Ray Allen Doing More Harm Than Good for Miami Heat

Tim Collins@@TimDCollinsFeatured ColumnistDecember 20, 2012

Ray Allen has been a defensive liability for the Miami Heat.
Ray Allen has been a defensive liability for the Miami Heat.Christian Petersen/Getty Images


When Ray Allen was acquired by the Miami Heat during the offseason, he was seen as the ideal addition to ensure the defending champions remained the preeminent team in the NBA.

By adding the greatest three-point shooter in the history of the league, it was expected that the Heat would go to a new level, given how successful they were in the NBA Finals by utilizing the long ball.

Yet, forgotten amid the fanfare of Allen's signing, was the detrimental impact his ageing body and declining athleticism would have on the team.

Of course the Heat would likely become a lethal team from behind the arc. However, by bringing in the former Celtic, the Heat would be relying on a 37-year-old guard with a bad ankle and declining athleticism to not only defend, but successfully operate from the perimeter in an athletically-dominated NBA.

Fast forward to today, and it's clear that the forgotten aspect in Allen's signing is hurting Miami more so than anyone would have believed.


The Ray Allen Effect

The generally held thought around the NBA is that the Heat's offense has taken off with Allen on board, while their defensive play has significantly slipped.

However, that presumption is wrong. Miami is a far better team when Allen sits on the bench.

This fact isn't just limited to one end of the court either.

Examine the chart below, which details the Heat's performance on the defensive end with Allen on and off the court.


With Allen on the court, Miami's defensive rating blows out as they concede five more points per 100 possessions. The team's rebounding performance also drops away, while the Heat's opposition score more efficiently when Allen is on the floor.

With a bad ankle and his legs deserting him, the veteran shooter can no longer keep up with opposition guards. Too easily, they are blowing past him and getting into the paint, which is resulting in baskets for either his direct opponent, or players left free from the subsequent defensive collapse.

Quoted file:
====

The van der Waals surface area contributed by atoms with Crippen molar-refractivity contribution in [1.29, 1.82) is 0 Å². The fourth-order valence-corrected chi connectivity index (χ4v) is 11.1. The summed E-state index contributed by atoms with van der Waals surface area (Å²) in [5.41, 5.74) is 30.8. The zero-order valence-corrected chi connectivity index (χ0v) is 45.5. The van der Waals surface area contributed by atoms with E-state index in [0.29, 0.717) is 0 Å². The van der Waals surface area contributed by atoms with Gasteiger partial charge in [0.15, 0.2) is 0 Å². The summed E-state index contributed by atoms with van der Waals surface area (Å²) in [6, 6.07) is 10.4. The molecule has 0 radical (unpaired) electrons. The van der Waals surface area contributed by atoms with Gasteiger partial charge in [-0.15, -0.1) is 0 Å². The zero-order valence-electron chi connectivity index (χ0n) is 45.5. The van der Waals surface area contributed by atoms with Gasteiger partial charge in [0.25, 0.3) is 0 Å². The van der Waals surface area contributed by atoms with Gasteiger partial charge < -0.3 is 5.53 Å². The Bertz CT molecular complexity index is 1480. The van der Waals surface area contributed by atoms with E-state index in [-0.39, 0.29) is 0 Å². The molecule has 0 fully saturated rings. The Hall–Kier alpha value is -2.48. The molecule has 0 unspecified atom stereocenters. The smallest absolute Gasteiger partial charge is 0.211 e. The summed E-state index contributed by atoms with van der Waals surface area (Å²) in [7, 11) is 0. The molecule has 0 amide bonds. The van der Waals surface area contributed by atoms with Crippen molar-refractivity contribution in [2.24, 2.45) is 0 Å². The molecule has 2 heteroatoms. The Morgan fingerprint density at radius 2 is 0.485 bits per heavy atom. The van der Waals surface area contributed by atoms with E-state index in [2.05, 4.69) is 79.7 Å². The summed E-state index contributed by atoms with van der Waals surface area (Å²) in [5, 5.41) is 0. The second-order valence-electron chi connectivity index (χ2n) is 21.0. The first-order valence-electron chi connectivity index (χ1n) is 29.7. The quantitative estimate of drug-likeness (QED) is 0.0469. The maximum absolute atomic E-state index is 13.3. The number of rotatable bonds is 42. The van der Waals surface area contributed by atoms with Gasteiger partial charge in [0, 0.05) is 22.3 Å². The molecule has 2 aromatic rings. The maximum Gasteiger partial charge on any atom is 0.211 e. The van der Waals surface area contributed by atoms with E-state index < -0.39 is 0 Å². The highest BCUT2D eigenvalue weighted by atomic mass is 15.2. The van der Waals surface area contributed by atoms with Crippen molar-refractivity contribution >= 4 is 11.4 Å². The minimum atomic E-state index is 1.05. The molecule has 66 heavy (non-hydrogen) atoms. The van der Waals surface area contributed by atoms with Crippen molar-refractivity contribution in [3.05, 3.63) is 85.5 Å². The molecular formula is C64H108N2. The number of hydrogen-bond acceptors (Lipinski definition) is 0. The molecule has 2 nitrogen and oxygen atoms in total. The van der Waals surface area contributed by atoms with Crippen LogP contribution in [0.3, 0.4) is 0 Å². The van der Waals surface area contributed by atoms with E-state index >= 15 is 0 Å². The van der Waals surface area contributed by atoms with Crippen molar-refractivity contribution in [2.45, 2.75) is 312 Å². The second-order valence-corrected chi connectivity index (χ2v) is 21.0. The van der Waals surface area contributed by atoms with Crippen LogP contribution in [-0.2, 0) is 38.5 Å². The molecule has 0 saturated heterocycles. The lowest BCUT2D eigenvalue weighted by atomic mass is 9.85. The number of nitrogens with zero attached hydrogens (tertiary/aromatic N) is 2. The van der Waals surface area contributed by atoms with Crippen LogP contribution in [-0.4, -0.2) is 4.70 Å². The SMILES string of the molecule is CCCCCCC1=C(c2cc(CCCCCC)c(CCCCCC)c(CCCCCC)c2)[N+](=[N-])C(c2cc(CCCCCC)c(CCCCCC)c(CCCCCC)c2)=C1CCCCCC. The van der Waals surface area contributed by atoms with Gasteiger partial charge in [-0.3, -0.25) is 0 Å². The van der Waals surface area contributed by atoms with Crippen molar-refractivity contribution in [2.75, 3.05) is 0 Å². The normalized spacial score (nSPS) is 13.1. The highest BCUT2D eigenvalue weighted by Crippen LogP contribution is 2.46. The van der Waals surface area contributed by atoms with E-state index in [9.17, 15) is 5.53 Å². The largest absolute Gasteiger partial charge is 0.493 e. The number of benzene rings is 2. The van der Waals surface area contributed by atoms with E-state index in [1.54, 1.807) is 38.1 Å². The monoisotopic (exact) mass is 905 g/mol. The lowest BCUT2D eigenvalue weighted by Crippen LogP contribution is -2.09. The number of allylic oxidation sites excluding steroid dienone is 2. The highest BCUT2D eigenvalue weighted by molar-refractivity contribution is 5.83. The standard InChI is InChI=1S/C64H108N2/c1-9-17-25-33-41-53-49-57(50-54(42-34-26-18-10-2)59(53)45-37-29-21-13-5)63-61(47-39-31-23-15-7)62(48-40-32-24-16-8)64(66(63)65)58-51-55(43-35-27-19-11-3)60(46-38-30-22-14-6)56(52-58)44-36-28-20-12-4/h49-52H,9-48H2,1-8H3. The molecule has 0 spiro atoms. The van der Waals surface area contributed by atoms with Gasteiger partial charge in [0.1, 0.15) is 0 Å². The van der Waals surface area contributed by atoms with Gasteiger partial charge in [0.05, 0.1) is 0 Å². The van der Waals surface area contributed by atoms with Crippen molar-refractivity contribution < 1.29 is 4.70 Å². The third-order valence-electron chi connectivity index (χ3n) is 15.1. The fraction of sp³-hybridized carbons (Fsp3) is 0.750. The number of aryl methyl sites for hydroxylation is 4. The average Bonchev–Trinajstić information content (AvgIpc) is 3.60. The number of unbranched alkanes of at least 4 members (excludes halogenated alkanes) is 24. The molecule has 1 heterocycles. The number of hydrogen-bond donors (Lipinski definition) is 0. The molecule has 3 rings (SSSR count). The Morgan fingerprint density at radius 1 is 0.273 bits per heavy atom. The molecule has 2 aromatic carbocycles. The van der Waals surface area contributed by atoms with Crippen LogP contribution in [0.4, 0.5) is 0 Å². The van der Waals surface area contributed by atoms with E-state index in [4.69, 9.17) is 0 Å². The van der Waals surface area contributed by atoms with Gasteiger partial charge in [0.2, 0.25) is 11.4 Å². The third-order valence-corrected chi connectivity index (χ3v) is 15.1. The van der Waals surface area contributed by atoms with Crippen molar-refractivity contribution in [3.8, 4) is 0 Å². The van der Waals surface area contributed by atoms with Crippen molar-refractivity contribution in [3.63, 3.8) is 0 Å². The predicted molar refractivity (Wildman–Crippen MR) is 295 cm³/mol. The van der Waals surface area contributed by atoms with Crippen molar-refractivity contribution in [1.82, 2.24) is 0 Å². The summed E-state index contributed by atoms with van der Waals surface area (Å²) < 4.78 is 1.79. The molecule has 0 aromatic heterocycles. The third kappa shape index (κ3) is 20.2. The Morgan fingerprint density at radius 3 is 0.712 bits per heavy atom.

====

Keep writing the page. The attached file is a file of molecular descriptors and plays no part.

The following clip is a good example of Allen's inability to defend his opponent.


Unable to keep his player in front of him, Allen has been forced to sit off his opponent. While this can prevent a defensive collapse, it has caused Miami all sorts of problems in their defense of the three-point line (ranked 22nd in the league for opponent three-point makes).

The following video is a good example of what happens when Allen chooses this approach. Watch the first, second and last threes hit by Wayne Ellington here.


To most NBA fans, these aren't exactly extraordinary revelations. After all, Allen wasn't brought in for his defense, was he?

However, he was brought in for his offense, and despite some impressive percentage numbers from deep, the 37-year-old's influence on the offensive end hasn't been a positive one for the team as a whole.

But he's shooting 49 percent from the field, 47 percent from three and 87 percent at the line, I hear you saying?

While his individual shooting numbers have been impressive, his impact on the team's offense as a whole has been far from desirable.

Examine the chart below, detailing the Heat's offensive performance with Allen on and off the court.


It's clearly evident that Miami is a better offensive team when Allen is on the bench. The Heat score seven more points per 100 possessions, and collectively shoot the ball better from the field and from deep when Allen is watching on from the sidelines. 

Additionally, they distribute the ball more effectively, pull down more offensive rebounds and have a far superior plus/minus when Allen sits.

Although the numbers seem to go against logical trains of thought (considering Allen's shooting stats), Miami's better offensive production with the sharp shooter on the bench is a great example of the old adage "good defense leads to great offense."

With Allen's defensive struggles, the Heat are coming up with less stops when he's on the floor. Consequently, this leads to fewer transition opportunities and more half-court sets with the opposition's defense already in place.

The opposite becomes true when Allen heads to the bench. As the defense becomes stingier, LeBron James and Dwyane Wade see more action in the open court and fewer stagnant possessions.

These numbers certainly don't make for good reading for Allen on either end, at this stage in the season. However, it's unclear how this may pan out as the season draws on and heads into the playoffs.

Will the Heat find a way to cover Allen's deficiencies on defense? Will he continue to be a liability at that end? Or will his long-range shooting prowess prove to be critical in tight playoff games? 

Given that he isn't getting any younger, it's unlikely we'll ever see him regain the athleticism required to be a solid NBA defender.

Yet teams have won championships with defensive liabilities before. 

If the Heat can find a way to limit Allen's detrimental impact defensively, then it's possible that we may see this occur more often. 

*All stats accurate as of Dec. 20.


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